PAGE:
Aklan placed under state of calamityCebu Daily News
Iloilo City — The province of Aklan has been placed under a state of calamity due to flooding brought by Tropical Storm “Quinta.”
In a special session Thursday afternoon, the provincial board passed a resolution declaring a state of calamity based on a report of affected areas and damages of the Provincial Disaster Risk Reduction Management Council (PDRRMC)-Aklan.
Galo Ibardolaza, executive officer of the PDRRMC-Aklan, said eight of the province’s 17 towns were affected by flooding.
These included the capital town of Kalibo, Libacao, Madalag, Malinao, Lezo, Numancia, Banga and Ibajay.
At least 3,116 persons including 1,459 in Kalibo were evacuated Wednesday evening.
The PDRRMC of Iloilo late Thursday passed a resolution recommending to the provincial board the declaration of a state of calamity in the province . At least 21 towns and Passi City out of the province’s 42 municipalities experienced flooding.
Meanwhile, residents of Roxas City and three nearby municipalities have difficulty getting their potable water requirement as the water from Panay River, the only water source, has been contaminated with silt.
Glen Delgado, Metro Roxas Water District (MRWD) general manager, explained that treating the polluted water could damage the treatment plant.
The MWRD has stopped supplying water to its 20,000 service connections in Roxas City and the towns of Panay, Panitan and Ivisan since Thursday afternoon.
The MWRD water treatment plant has a capacity to treat 30,000 cubic meter daily and was inaugurated on August 2007.
Delgado said MWRD chemists and engineers have been exerting efforts to find ways on how to treat the contaminated water that resulted from floodwaters caused by typhoon Quinta.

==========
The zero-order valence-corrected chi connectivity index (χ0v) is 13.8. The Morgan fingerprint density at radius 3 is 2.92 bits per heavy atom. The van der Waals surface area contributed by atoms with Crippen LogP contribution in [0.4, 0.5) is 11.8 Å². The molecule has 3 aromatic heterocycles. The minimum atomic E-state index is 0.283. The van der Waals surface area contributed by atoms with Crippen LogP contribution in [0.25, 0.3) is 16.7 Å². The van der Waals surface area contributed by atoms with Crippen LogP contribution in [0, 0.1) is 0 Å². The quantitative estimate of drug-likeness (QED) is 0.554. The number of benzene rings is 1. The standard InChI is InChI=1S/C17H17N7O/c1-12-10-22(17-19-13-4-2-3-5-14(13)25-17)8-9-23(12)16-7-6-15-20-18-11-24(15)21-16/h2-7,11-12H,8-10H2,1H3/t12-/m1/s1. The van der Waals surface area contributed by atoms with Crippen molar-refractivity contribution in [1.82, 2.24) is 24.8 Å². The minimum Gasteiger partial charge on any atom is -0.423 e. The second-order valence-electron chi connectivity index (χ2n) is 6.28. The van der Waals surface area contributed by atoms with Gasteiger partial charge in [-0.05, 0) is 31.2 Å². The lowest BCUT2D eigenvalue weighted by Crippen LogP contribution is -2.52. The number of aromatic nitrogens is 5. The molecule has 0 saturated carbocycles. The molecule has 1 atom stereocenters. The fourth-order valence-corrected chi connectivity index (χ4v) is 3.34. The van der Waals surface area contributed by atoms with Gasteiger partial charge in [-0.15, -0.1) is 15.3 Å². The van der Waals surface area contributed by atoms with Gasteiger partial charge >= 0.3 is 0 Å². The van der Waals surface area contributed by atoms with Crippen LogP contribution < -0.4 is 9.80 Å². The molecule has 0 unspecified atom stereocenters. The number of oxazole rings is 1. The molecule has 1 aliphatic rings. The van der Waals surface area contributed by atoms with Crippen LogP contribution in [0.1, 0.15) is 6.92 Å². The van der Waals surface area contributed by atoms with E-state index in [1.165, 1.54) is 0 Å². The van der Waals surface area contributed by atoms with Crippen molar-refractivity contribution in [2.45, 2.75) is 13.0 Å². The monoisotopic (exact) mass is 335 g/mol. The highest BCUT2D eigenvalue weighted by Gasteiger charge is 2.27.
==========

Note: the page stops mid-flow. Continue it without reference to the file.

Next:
On the other hand, the Department of Agriculture in Eastern Visayas (DA-8) reported that 979 farmers from various towns in Leyte were affected when 2,115 hectares of rice fields were flooded and damaged 1,627.75 metric tons of palay valued at P8.23 million.
While in Iloilo, the losses to agriculture reached 11,394 metric tons of rice valued at P159.1 million.
The flash floods have been attributed to a combination of monsoon rains enhanced by the typhoon and the siltation of rivers which overflowed from the mountainous areas flowed to low-lying areas in central Iloilo and those along river basins.
Leo Van Juguan, regional director of the Mines and Geosciences Bureau of the Department of Environment and Natural Resources, said the hardest-hit areas were mostly those earlier identified as flooding-prone.
“There is a need to dredge river systems and to enhance flood preparations in the flood-prone areas,” Juguan said.
In Bicol, some P32 million in crops were lost due to widespread flooding spawned by torrential rains brought on by Tropical Storm ‘Quinta’ on Wednesday, the Regional Disaster Risk Reduction and Management Council (RDRRMC) said yesterday.
The Department of Agriculture (DA) said their initial report showed that 14,898 metric tons of rice and corn products valued at P32 million planted in 982 hectares of land in the provinces of Albay, Camarines Sur, Camarines Norte and Masbate were destroyed due to flooding.
The report said P29 million worth of rice crops planted in 3,357 ha were lost in Albay and the Camarines provinces, while 743 metric tons of corn worth P3.5 million planted in 1,641 ha in Camarines Sur and Masbate were also destroyed.
RDRRMC chairperson Bernardo Alejandro said damage to agricultural crops would increase with the arrival of reports from other agriculture units.
In Albay, the provincial disaster council here said they have allowed thousands of families that were housed in evacuation camps to return home after flooding subsided in their respective villages.
Maria Cristina Ador, of the Albay Public Safety and Emergency office, said there were at least 2,513 families or 13,067 people housed in various evacuation centers in the towns of Polangui, Camalig, Jovellar, Malinao and Bacacay at the height of the flood in these areas from late Wednesday to early Thursday. /INQUIRER